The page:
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Re: "Font-lock is limited to text matching" is a myth

From: Stefan Monnier
Subject: Re: "Font-lock is limited to text matching" is a myth
Date: Thu, 13 Aug 2009 21:22:27 -0400
User-agent: Gnus/5.13 (Gnus v5.13) Emacs/23.1.50 (gnu/linux)

>> I'm not too fond of cc-mode's indentation code and configuration,
>> actually, so I don't mind if js2-mode doesn't share anything with it
>> (tho I won't oppose a change in this respect either).

> I'd like to hear more about the objections.  I realize it's horribly
> complex, but I've looked at other configurable indenters and they
> always wind up being too complex for most users as well -- gigantic
> manuals, custom minilanguages, the works.

I have two reasons not to like it: the horribly complex indentation
code, and the horribly complex compilation and configuration "stuff"
(very non-standard with very dubious benefits).
But I don't claim there's something better out there to fulfill the
same requirements.

> Yes.  Eclipse has a fast, inaccurate parser that runs inline as you type,
> and a slow, accurate one that lags behind by a few hundred ms.  (They
> handle name resolution this way as well, except the fast one runs with
> the slow parser, and the slow one can take minutes to hours.)

> Eclipse uses the fast/inaccurate parser for both fontification and
> indentation.  The slower parser is used when (for instance) you want to
> reformat a block of code -- something like a cross between indent-region
> and fill-region for source code.  I'm not an Eclipse user myself, so I'm
> not familiar with all the ins and outs, but this is the basic approach they
> take.

Thanks.  That makes a lot of sense.

>> [ Putting on my functional programmer hat here. ]
>> All you're saying here is that your languages have too many concepts.
> Yes, well, of course.  But they're not _my_ languages now, are they?

They're yours in the sense that you care for them and (presumably)
use them.

>> [ Putting on my Emacs maintainer hat again. ]
>> highlighting should be about helping the user understand his code:
>> highlighting every character with a different color is the way to
>> get there.
> I'm not 100% sure I follow this statement.  Do you mean "not the way"?

Yes, the "not" somehow escaped, sorry.

>> You may want to help him find structure (e.g. make
>> function/method declaration stand out), you may want to help him not get
>> confused (highlight strings and comments differently), you may want to
>> attract his attention to weird things (undeclared variables, ...), but
>> I highly doubt that highlighting function parameters differently from
>> local variables will help her in any way.

> We don't know this, and in fact cannot know it a priori, since there are new
> languages appearing all the time.  And templates with mixed languages
> complicate things further.

In Emacs we generally work on a need basis (pretty much like eXtreme
Programming advocates, although the relationship doesn't go much
further I believe).  It's very easy for a major mode to add its own face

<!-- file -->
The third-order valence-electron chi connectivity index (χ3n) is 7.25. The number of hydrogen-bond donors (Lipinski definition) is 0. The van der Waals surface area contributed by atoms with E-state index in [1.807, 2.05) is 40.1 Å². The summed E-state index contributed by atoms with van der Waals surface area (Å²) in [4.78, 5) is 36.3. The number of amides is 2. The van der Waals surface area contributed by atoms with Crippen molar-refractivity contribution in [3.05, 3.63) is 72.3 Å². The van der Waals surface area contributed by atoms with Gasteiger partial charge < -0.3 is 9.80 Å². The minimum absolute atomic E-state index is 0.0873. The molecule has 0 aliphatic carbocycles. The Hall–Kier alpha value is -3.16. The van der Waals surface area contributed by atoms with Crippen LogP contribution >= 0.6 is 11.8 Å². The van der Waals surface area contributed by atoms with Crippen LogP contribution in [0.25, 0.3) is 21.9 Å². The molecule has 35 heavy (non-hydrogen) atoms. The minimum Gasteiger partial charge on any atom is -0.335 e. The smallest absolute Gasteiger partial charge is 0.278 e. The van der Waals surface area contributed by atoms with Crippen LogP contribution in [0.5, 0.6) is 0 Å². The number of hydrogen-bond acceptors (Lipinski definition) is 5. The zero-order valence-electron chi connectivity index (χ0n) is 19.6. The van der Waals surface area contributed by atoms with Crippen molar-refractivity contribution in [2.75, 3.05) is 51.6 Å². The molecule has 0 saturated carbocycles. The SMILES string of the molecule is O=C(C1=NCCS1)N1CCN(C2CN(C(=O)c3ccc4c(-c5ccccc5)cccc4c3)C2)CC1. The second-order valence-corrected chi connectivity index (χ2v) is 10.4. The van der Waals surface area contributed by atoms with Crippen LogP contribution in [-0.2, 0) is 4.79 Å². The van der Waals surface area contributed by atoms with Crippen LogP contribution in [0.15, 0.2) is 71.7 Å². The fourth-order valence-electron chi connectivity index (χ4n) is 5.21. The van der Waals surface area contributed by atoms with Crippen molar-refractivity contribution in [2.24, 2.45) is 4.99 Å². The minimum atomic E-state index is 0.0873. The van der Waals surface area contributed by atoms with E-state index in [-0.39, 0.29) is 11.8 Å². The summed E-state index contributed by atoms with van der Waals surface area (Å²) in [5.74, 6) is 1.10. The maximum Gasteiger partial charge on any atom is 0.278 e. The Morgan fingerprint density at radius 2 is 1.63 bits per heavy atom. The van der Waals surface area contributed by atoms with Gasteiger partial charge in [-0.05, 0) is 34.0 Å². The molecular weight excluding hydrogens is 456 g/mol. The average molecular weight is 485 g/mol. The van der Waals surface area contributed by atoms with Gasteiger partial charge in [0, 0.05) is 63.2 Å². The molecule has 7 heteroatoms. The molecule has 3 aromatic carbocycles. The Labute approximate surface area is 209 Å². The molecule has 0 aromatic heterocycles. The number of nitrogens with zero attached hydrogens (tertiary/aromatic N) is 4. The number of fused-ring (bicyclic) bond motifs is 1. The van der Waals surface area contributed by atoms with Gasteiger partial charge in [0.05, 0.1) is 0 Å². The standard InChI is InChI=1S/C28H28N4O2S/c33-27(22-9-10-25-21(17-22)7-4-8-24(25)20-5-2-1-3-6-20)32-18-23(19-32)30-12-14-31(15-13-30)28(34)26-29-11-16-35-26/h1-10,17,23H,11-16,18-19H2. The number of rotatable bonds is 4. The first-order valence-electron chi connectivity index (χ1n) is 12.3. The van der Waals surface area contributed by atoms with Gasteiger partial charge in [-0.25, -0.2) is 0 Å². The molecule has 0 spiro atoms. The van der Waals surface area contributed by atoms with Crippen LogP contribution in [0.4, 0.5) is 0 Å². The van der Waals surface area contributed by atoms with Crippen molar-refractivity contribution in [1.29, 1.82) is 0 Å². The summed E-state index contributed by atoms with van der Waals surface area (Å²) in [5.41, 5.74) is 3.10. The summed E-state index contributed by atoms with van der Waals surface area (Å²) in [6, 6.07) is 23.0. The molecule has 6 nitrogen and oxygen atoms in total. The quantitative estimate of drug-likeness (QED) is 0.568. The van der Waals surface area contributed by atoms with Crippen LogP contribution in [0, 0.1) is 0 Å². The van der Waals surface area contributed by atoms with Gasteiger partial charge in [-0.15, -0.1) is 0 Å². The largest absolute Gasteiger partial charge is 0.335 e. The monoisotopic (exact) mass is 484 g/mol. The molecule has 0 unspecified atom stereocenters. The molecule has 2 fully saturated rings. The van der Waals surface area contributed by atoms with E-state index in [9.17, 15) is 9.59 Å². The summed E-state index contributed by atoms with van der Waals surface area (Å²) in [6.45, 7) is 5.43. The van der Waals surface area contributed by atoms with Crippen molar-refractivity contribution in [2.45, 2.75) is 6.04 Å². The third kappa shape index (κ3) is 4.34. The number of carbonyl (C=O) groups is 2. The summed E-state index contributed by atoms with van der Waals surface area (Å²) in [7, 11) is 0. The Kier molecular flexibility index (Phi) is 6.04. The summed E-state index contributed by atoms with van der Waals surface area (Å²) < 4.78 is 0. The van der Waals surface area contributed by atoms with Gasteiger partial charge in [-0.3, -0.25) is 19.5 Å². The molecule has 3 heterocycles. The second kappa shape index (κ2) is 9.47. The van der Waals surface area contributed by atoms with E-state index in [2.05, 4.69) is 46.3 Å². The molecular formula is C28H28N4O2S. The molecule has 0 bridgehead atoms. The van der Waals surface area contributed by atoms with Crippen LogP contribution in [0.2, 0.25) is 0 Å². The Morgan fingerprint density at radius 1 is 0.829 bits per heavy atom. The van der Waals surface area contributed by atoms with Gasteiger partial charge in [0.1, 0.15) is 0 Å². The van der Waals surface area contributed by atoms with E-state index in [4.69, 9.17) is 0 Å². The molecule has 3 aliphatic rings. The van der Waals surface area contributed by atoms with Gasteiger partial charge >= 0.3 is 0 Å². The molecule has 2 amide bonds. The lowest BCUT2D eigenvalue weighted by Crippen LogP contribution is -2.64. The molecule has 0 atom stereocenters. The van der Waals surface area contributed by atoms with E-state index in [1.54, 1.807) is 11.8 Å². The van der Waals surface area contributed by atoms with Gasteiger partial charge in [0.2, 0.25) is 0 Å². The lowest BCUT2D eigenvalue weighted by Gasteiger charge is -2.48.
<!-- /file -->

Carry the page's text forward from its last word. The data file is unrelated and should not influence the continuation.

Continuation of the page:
if the needs comes up.  Until now, I haven't come across any language
where highlighting function parameters specially would be useful.

> I think it's best not to be in the business of dictating or even
> advising taste.  We should focus on making things flexible enough for
> people to make the distinctions they wish to make.

We'll have to agree to disagree on this one.

>> > Vf) No font-lock interface for setting exact style runs
>> [...]
>> > The problem is that I need a way, in a given font-lock redisplay, to
>> > say "highlight the region from X to Y with text properties {Z}".
>> I'm not sure I understand the problem.  What's wrong with
>> put-text-property?
> font-lock biffs my properties.

That's another problem.  If you do it from font-lock-keywords, then it
works just fine.

>> Just place in font-lock-keywords a MATCHER that is a function whose code
>> walks the list of your "runs" (checking which of your runs are within
>> (point) and LIMIT) and uses add-text-properties on them; and finally
>> returns nil.
> This is different from what Daniel advised, and neither approach is
> very well documented (if at all).  I will try them both and report
> back when I can.

I believe it is the same as what Daniel advised, actually.  It's not
well documented simply because there's not much to document: the MATCHER
is a function so it can do anything it wants.

>> > Vg) Lack of differentiation between mode- and minor-mode styles
>> [...]
>> > As far as I can tell, the officially supported mechanism for
>> > adding additional font-lock patterns is `font-lock-add-keywords'.
>> > This either appends or prepends the keywords to the defaults.
>> Yes, this sucks.  It should be replaced by a more declarative interface.

> A simple workaround for now might be to keep pointers to the originals
> and the extras in an alist that remembers who added which keywords.

If you assume that there are no coincidences (same keywords added by
different (minor)modes), then as long as each (minor)mode adds and
removes his own, then it's not too terrible.  But, yes, occasionally
it's a pain (when you want to reconstruct the whole thing for one
reason or another).  Mostly it means that you have to remember what
you've added so that you can properly remove it.


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